With respect to TRM, he and others of his generation were head voice specialists and sometimes you got the feeling that they specialized so much that they were even uncomfortable in the chest voice register. To wit, when you listen to old EPs and LPs of their singing you see that they consistently stay up in the high register. I remember an old recording of nagumOmu in AbhEri of an older generation male singer (could have been Musiri himself) where the singer was singing at 4 kattai (F) and yet was hovering nearly forever in the upper register. Even in the beginning of the charaNam, where the song is in the middle register the singer sang it just once and then quickly climbed up the scale, meaning they did not want to take even a brief respite. The neraval at jagamElE again was entirely in the tAra sthAyi. This pattern can be seen in many recordings. I don't know why this was so -- whether it was the prevailing fashion to sing high or they felt they had to sing that way to be heard during those mic-less days I cannot tell. But listening to the voice you can tell that they seemed to prefer the head voice because of its resonance (you can hear a ringing in those notes that is a result of head resonance) that they perhaps did not know to produce in lower notes. But TRM of course was an exceptionally gifted singer and could bridge his register breaks very comfortably. It was a necessity of their trade in those days because it was so much head voice. One example of this is this evergreen hit by Madurai Somu https://www.youtube.com/watch?v=v7D7qcMX3x0. His head voice/chest voice mix was such it still makes my hair stand. But listen at 1:20. You wonder how an otherwise extraordinarily sung song could have this note. What happened? That generation I believe had trouble with the chest voice. Another example here: https://www.youtube.com/watch?v=7twnTx0xcis. The best head voice in the business from sIrkAzhI gOvindarAjan -- some think of him as overly nasal but I think his resonance was unparalleled but again he had a huge preference for the high notes. Notice the contrast between 0:35 when he is at the high sa and his voice is ringing out and then immediately after 0:42 he struggles to go below lower sa. Then again at 2:40 or so he struggles again. In modern times the person who seems in that mold is shankar mahAdevan (the playback singer/composer). But being in a different domain he does not need a huge range or can mask it.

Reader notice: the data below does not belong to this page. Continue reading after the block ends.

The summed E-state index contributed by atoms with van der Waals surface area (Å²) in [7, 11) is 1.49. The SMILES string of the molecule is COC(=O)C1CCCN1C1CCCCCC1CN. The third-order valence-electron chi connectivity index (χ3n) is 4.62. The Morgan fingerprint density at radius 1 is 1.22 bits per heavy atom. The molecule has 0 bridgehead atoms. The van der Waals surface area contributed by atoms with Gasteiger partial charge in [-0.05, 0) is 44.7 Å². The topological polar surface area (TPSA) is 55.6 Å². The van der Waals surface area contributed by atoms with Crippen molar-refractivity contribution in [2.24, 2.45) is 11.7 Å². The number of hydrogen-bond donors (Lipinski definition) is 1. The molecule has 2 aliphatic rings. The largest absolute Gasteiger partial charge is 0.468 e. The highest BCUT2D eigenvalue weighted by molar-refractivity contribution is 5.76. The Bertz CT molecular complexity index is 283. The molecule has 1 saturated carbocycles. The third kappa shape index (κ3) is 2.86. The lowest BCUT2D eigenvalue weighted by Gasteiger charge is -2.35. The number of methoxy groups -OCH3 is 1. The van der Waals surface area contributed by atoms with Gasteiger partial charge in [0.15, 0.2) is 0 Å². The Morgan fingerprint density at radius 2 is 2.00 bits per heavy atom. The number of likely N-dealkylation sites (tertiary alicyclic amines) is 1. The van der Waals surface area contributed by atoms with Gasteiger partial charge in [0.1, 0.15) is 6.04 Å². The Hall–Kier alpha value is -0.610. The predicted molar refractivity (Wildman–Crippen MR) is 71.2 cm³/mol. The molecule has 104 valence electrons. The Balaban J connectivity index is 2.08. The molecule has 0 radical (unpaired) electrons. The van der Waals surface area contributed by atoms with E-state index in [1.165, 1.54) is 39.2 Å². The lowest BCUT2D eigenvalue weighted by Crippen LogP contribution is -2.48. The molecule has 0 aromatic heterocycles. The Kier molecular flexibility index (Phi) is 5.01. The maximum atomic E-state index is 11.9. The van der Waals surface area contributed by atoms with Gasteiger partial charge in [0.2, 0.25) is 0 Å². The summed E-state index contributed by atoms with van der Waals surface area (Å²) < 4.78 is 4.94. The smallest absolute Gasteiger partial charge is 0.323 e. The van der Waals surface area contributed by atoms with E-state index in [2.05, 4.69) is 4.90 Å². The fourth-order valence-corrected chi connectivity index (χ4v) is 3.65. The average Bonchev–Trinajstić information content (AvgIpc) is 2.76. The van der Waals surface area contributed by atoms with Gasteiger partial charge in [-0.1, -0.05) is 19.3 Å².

Of the three singers of the contemporary generation that you have posted here, I am afraid that they are abusing their voices to such an extent that it is alarming. My guess is that Kunnakudi BMK is about to lose some part of his voice. If you listen to his singing from two years ago to now you can hear a distinct rasp in the lower register, which is a tell-tale sign. rAmakrishNan mUrty sounds very strained in his taruNi and I wonder how long this can last. Ironically the one who seems to pound his voice the most, AR, seems to be in the best shape of the three. In spite of his acrobatics he does not sound as strained as the other two. Only time will tell.